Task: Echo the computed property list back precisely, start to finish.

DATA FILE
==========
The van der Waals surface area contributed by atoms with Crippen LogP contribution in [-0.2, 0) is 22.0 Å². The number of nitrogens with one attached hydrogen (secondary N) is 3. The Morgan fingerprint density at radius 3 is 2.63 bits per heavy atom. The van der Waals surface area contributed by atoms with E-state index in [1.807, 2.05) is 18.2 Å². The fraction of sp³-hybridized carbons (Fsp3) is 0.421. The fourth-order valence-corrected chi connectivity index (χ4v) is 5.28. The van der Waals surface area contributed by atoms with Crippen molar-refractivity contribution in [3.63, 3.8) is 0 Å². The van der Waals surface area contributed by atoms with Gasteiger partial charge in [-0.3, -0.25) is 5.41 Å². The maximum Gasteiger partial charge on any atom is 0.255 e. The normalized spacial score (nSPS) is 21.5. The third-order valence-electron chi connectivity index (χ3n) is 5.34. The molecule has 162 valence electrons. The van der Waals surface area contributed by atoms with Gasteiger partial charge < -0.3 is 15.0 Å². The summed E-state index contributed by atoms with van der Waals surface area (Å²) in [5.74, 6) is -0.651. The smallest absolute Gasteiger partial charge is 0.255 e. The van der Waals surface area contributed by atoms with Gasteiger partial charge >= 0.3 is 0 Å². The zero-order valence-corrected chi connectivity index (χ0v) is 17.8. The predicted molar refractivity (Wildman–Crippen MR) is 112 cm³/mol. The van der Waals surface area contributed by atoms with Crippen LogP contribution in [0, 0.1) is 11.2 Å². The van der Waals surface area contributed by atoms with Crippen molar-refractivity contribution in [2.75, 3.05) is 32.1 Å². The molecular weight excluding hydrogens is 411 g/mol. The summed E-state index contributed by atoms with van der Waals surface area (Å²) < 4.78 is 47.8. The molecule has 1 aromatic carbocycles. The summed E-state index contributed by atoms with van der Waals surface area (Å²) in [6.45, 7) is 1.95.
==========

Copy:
The van der Waals surface area contributed by atoms with Crippen LogP contribution in [-0.2, 0) is 22.0 Å². The number of nitrogens with one attached hydrogen (secondary N) is 3. The Morgan fingerprint density at radius 3 is 2.63 bits per heavy atom. The van der Waals surface area contributed by atoms with E-state index in [1.807, 2.05) is 18.2 Å². The fraction of sp³-hybridized carbons (Fsp3) is 0.421. The fourth-order valence-corrected chi connectivity index (χ4v) is 5.28. The van der Waals surface area contributed by atoms with Crippen molar-refractivity contribution in [3.63, 3.8) is 0 Å². The van der Waals surface area contributed by atoms with Gasteiger partial charge in [-0.3, -0.25) is 5.41 Å². The maximum Gasteiger partial charge on any atom is 0.255 e. The normalized spacial score (nSPS) is 21.5. The third-order valence-electron chi connectivity index (χ3n) is 5.34. The molecule has 162 valence electrons. The van der Waals surface area contributed by atoms with Gasteiger partial charge < -0.3 is 15.0 Å². The summed E-state index contributed by atoms with van der Waals surface area (Å²) in [5.74, 6) is -0.651. The smallest absolute Gasteiger partial charge is 0.255 e. The van der Waals surface area contributed by atoms with Gasteiger partial charge >= 0.3 is 0 Å². The zero-order valence-corrected chi connectivity index (χ0v) is 17.8. The predicted molar refractivity (Wildman–Crippen MR) is 112 cm³/mol. The van der Waals surface area contributed by atoms with Crippen LogP contribution in [0, 0.1) is 11.2 Å². The van der Waals surface area contributed by atoms with Crippen molar-refractivity contribution in [2.75, 3.05) is 32.1 Å². The molecular weight excluding hydrogens is 411 g/mol. The summed E-state index contributed by atoms with van der Waals surface area (Å²) < 4.78 is 47.8. The molecule has 1 aromatic carbocycles. The summed E-state index contributed by atoms with van der Waals surface area (Å²) in [6.45, 7) is 1.95.